“God gave us the earth as a garden, we will not leave it as a wilderness” said Cardinal Peter Turkson, President of Pontifical Council for Justice and Peace at the Caritas Internationalis 2015 General Assembly.
Cardinal Turkson spoke about some of the most far-reaching changes facing the world today, looking at trends in climate change and its huge effect on human development, especially the poor who suffer the most from the consequences of climate change.
“At a granular level, they are too many and too diverse to even enumerate,” said the cardinal. “ But at the highest level, we can take a lead from Pope Francis’s Evangelii Gaudium, where he cites ‘the advances being made in so many fields [that] improve people’s welfare in areas such as health care, education and communications.’
“Yet daily life for much of humanity is perilous. Diseases and other factors cause fear and desperation, lack of respect for others and violence are on the rise and inequality is increasingly evident.
“This epochal change has been set in motion by the enormous qualitative, quantitative, rapid and cumulative advances occurring in the sciences and in technology and by their instant application in different areas of nature and of life.
“The earth is both a legacy from our parents and a loan from our children, so we must care for it. Let the world know that there is no divide or whatsoever between religion and sciences on issues of climate change but there should be a collective effort and approach to it.”
Cardinal Turkson said that the Church has been very concerned about issues of climate change and has taken certain steps to address some of these issues through the work of Caritas and other initiatives. One of these he said can be seen as reflected on the pope’s request for an encyclical that is focused on “Concern for the human person, concern for the environment”.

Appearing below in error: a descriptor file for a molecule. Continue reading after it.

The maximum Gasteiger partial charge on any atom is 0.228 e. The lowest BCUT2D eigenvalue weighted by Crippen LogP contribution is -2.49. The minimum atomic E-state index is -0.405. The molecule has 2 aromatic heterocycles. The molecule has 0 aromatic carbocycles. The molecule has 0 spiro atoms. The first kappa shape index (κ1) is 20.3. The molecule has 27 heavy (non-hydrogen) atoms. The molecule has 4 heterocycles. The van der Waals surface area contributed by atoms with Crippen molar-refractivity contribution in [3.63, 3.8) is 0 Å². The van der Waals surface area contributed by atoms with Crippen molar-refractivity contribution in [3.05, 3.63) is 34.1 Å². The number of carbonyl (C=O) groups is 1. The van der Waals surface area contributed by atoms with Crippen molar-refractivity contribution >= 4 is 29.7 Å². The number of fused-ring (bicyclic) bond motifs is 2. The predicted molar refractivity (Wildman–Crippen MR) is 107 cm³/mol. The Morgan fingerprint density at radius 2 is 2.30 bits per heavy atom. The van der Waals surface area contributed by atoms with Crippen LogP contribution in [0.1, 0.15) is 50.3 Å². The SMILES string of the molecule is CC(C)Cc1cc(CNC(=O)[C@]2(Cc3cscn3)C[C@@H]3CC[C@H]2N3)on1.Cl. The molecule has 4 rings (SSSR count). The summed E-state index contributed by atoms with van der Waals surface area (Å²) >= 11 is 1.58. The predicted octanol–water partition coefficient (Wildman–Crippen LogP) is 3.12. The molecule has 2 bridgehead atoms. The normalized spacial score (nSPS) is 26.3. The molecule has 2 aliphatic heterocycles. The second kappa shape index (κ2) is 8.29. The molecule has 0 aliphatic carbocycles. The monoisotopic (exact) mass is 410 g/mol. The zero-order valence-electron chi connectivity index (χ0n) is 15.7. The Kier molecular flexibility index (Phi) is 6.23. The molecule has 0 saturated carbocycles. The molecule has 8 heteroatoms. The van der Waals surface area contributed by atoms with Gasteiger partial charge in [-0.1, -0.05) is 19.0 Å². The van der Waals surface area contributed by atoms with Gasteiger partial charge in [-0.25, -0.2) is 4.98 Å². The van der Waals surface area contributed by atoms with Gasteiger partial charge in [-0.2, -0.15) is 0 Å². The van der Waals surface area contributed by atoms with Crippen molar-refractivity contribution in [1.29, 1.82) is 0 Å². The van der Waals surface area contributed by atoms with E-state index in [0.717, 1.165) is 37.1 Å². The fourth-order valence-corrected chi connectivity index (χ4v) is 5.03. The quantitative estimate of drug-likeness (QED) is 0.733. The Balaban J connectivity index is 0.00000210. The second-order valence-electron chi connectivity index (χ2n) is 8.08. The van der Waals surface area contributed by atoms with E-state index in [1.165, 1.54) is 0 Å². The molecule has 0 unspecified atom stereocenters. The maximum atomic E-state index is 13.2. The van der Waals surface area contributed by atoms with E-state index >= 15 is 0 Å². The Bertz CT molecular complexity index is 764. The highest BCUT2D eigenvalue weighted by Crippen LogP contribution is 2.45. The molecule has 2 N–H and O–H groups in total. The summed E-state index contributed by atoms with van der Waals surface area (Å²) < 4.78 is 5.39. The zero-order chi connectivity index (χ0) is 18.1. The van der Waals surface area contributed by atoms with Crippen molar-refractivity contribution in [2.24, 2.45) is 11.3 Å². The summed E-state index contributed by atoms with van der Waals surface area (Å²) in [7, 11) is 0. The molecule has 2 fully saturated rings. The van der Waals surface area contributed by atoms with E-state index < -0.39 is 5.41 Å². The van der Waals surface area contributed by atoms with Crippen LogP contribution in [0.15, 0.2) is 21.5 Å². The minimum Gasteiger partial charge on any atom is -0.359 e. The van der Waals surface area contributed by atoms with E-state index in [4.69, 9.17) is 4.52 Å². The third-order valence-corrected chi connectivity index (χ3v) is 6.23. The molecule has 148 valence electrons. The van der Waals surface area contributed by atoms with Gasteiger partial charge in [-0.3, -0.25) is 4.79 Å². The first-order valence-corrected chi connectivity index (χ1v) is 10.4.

Africa has role
On Africa, Cardinal Turkson reiterated that, like the rest of the world, Africa is not left out in the challenges of environmental degradation and climate change. The concern for environment is rising day by day in Africa as well.
“The significance of 2015 is brought out in the series of world meetings that are lined up to fashion international consensus facing humanity; the Financing for Development conference, United Nations summit for the adoption of the post-2015 development agenda and climate change.
“It is very significant for us Africans to recognise that all of these world events require preparations. If we are not out there in the preparations, we will miss out in contributing to the final documents that comes out because it is in the preparations that people try to get their interest formulated and if we are not there to promote our own interests, then going at the end of it will be too late to critique anything or push for interests.”
He said it’s important to have advocacy groups in our countries to ensure that policies formulated are implemented to help reduce environmental degradation, climate change and to improve human development.